Google Search For The Right Words After Earnings Glitch

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No matter how hard you plan as an investor, you can’t account for some idiot pressing the wrong button and throwing the markets in to disarray.

This happened on Friday, when the much-anticipated Google quarterly results unexpectedly revealed advertising revenues were slowing – wiping 9% off the Wall St value before the close of business.

An over-eager office worker published the results before Wall St closed – when the schedule was to publish over the weekend and let time take some of the sting out of the figures.

Google blamed the early peek at the figures on an unauthorised filing by financial printers, but later confirmed the numbers’ accuracy.

Trading in Google shares was suspended for more than two hours while executives sorted out the mess.

Motorola blamed for revenue fall

Not that business is bad over at Google – it’s just not quite as good as it was.

Google Mobile is powering to generate $8 billion a year revenues as a high spot – but whatever gloss the markets try to put on the figures, net income plunged 20% to $2.18 billion.

“We have been saying this thing was ripe for a pullback. It’s not like they’re Google not being Google, but you still have some major issues,” said BCG analyst Colin Gillis.

“Click prices declined for the fourth consecutive quarter after rising for eight consecutive quarters before then. That’s a negative. This is the mobile problem.”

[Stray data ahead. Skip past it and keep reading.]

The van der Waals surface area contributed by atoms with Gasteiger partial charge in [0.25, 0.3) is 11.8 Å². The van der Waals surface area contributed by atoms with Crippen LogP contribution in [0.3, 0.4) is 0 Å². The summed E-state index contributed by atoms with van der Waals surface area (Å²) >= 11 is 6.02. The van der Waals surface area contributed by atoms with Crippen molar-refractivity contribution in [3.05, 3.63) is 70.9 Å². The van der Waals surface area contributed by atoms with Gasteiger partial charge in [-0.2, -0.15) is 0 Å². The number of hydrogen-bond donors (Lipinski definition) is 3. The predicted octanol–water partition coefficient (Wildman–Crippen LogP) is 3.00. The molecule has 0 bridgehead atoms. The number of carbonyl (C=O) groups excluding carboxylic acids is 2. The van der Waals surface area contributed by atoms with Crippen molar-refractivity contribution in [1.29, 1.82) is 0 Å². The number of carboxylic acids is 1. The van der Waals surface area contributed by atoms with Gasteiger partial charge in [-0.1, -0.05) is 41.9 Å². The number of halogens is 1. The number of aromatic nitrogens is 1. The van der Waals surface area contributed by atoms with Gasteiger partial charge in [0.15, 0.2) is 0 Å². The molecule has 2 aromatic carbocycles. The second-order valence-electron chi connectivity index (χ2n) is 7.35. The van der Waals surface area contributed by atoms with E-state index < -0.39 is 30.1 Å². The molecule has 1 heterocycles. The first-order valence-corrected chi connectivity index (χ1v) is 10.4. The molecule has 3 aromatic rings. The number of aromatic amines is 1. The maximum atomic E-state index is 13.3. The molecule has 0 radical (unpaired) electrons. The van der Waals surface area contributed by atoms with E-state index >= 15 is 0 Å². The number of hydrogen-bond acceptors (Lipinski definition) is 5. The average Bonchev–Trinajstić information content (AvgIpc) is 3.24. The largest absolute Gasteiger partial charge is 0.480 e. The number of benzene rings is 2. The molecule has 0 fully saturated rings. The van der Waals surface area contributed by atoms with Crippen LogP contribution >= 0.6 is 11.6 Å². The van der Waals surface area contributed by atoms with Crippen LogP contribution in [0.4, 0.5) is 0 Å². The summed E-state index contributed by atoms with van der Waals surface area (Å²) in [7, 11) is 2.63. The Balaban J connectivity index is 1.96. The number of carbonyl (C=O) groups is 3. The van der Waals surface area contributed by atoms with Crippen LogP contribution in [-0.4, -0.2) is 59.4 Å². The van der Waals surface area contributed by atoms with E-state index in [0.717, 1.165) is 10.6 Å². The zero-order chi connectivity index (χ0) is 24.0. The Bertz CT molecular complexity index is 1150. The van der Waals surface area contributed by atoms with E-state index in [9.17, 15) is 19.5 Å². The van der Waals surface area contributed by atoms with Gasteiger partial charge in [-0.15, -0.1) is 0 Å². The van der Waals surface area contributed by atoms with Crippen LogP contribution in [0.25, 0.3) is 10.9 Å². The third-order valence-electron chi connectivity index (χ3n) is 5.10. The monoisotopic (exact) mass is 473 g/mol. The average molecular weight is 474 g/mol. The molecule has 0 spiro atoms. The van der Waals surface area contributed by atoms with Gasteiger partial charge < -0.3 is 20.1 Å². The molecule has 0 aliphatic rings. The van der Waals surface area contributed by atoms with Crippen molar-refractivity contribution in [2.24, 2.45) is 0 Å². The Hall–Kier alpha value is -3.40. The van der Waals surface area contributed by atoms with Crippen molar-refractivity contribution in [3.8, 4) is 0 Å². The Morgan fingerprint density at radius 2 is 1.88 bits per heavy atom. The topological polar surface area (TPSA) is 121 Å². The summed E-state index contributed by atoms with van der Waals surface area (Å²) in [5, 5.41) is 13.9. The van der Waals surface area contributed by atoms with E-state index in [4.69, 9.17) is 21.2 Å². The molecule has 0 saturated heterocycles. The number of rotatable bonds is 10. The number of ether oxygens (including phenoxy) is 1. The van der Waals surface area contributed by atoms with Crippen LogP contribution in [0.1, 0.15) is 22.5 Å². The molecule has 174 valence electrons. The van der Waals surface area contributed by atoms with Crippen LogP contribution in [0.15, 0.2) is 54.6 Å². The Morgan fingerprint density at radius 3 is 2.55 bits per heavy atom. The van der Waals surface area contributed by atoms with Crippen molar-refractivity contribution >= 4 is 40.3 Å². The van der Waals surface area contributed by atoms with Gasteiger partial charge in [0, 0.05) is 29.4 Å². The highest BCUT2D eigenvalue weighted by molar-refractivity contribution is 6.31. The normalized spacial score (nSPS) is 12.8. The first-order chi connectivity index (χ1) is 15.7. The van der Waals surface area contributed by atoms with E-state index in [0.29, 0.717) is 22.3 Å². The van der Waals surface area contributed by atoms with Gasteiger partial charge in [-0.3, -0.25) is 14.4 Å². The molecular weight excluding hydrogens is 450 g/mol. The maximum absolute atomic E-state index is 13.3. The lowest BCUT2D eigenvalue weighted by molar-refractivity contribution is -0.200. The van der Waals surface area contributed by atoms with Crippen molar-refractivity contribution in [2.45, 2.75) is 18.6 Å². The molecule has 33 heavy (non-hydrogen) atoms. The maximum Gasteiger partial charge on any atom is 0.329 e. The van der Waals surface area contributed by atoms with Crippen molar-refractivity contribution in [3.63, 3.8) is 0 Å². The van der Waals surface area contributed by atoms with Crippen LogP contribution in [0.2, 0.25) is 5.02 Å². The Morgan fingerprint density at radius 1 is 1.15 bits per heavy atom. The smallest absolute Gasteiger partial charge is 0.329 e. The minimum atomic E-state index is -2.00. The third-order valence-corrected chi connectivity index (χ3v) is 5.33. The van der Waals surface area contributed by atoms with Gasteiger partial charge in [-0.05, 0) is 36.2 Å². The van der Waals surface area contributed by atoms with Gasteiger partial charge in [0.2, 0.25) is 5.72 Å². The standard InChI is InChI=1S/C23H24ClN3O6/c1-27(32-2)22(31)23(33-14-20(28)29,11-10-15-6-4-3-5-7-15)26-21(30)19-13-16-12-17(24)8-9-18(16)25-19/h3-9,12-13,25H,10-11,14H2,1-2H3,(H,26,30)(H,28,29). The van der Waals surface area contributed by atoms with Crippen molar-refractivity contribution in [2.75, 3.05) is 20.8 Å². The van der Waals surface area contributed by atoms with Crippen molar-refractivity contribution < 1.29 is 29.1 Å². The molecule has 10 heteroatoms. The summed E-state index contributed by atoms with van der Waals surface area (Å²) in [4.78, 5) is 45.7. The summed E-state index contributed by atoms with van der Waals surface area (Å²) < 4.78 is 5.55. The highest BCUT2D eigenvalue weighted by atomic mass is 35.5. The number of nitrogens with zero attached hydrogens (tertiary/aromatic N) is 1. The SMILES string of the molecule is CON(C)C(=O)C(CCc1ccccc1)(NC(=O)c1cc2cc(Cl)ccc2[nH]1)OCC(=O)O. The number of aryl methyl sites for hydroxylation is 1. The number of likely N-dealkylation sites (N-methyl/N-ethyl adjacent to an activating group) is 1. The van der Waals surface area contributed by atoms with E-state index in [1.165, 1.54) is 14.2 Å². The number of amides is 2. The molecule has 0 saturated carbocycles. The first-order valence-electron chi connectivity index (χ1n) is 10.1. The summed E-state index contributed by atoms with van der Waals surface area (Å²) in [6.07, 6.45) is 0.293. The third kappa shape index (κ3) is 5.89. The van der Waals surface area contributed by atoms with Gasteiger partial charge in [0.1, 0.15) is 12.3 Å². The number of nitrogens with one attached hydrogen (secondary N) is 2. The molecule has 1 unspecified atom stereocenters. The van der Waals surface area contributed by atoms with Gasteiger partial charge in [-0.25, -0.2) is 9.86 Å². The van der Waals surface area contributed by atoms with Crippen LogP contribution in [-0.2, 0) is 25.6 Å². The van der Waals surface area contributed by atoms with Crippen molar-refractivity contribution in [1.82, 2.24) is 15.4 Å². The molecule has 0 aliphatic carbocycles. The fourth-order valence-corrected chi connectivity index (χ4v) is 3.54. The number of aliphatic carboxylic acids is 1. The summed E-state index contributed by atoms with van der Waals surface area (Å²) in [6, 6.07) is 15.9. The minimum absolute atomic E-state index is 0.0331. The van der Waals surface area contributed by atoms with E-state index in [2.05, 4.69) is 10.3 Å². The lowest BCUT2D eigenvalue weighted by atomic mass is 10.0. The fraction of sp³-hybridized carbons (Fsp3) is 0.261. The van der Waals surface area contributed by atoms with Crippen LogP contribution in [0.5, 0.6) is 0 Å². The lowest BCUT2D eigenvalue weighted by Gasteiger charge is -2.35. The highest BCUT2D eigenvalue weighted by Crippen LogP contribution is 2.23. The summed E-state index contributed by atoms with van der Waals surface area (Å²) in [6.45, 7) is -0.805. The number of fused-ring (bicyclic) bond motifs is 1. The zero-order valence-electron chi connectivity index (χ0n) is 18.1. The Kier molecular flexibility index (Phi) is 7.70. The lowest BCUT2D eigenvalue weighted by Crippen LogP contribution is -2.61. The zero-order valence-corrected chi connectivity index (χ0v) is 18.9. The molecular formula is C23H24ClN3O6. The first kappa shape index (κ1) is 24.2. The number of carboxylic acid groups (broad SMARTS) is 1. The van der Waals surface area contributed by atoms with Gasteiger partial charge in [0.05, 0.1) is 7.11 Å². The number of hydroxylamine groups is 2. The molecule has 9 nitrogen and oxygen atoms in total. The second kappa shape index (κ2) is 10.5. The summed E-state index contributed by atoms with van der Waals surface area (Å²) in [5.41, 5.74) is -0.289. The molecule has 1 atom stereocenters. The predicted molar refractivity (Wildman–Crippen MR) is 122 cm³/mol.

“The other bit is the Motorola millstone had been ignored by the market, and – boom – now you’ve got weak revenue from Motorola. When you acquire a business and you’re about to whack all kinds of people and close offices, you know what happens to the employees? They take their eye off the ball. Sales are down.”

Strong quarter

Gillis was referring to Google’s recent $12.5 billion buyout of Motorola Mobility.

Net revenue growth at Google’s main Internet business increased 17% year-over-year, the first time growth in that business has fallen below 20% since 2009

Google CEO Larry Page agreed that mobile ad rates were below the rates that Google collects for ads that appear on its standard website, while explaining the proliferation of web-connected devices is creating “a huge new universe of opportunities for advertisers.”

“We’re uniquely positioned to get through that transition and to really profit from it,” he said.

“We had a strong quarter. Revenue was up 45% year-on-year, and, at just 14 years old, we cleared our first $14 billion revenue quarter.

“I am also really excited about the progress we’re making creating a beautifully simple, intuitive Google experience across all devices.”

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